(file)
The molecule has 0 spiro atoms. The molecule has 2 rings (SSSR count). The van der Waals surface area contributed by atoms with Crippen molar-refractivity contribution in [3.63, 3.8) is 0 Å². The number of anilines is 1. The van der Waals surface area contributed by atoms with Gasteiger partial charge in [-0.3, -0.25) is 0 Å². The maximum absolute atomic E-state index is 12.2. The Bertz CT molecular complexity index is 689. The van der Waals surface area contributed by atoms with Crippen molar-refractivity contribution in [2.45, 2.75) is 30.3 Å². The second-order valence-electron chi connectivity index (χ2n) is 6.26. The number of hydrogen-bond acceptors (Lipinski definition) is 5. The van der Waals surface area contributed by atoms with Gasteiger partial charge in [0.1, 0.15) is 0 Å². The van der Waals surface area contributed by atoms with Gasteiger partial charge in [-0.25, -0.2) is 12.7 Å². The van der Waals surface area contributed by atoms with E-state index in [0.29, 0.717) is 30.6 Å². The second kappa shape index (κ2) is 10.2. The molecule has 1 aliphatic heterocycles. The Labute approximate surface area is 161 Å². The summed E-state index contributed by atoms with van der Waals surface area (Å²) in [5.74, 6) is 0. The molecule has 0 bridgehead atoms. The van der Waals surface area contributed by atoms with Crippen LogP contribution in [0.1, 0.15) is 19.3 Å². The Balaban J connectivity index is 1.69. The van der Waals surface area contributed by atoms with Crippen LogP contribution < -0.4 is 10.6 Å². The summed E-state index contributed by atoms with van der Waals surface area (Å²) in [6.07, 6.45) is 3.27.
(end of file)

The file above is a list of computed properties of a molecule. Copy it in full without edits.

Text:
The molecule has 0 spiro atoms. The molecule has 2 rings (SSSR count). The van der Waals surface area contributed by atoms with Crippen molar-refractivity contribution in [3.63, 3.8) is 0 Å². The number of anilines is 1. The van der Waals surface area contributed by atoms with Gasteiger partial charge in [-0.3, -0.25) is 0 Å². The maximum absolute atomic E-state index is 12.2. The Bertz CT molecular complexity index is 689. The van der Waals surface area contributed by atoms with Crippen molar-refractivity contribution in [2.45, 2.75) is 30.3 Å². The second-order valence-electron chi connectivity index (χ2n) is 6.26. The number of hydrogen-bond acceptors (Lipinski definition) is 5. The van der Waals surface area contributed by atoms with Gasteiger partial charge in [0.1, 0.15) is 0 Å². The van der Waals surface area contributed by atoms with Gasteiger partial charge in [-0.25, -0.2) is 12.7 Å². The van der Waals surface area contributed by atoms with E-state index in [0.29, 0.717) is 30.6 Å². The second kappa shape index (κ2) is 10.2. The molecule has 1 aliphatic heterocycles. The Labute approximate surface area is 161 Å². The summed E-state index contributed by atoms with van der Waals surface area (Å²) in [5.74, 6) is 0. The molecule has 0 bridgehead atoms. The van der Waals surface area contributed by atoms with Crippen LogP contribution in [0.1, 0.15) is 19.3 Å². The Balaban J connectivity index is 1.69. The van der Waals surface area contributed by atoms with Crippen LogP contribution < -0.4 is 10.6 Å². The summed E-state index contributed by atoms with van der Waals surface area (Å²) in [6.07, 6.45) is 3.27.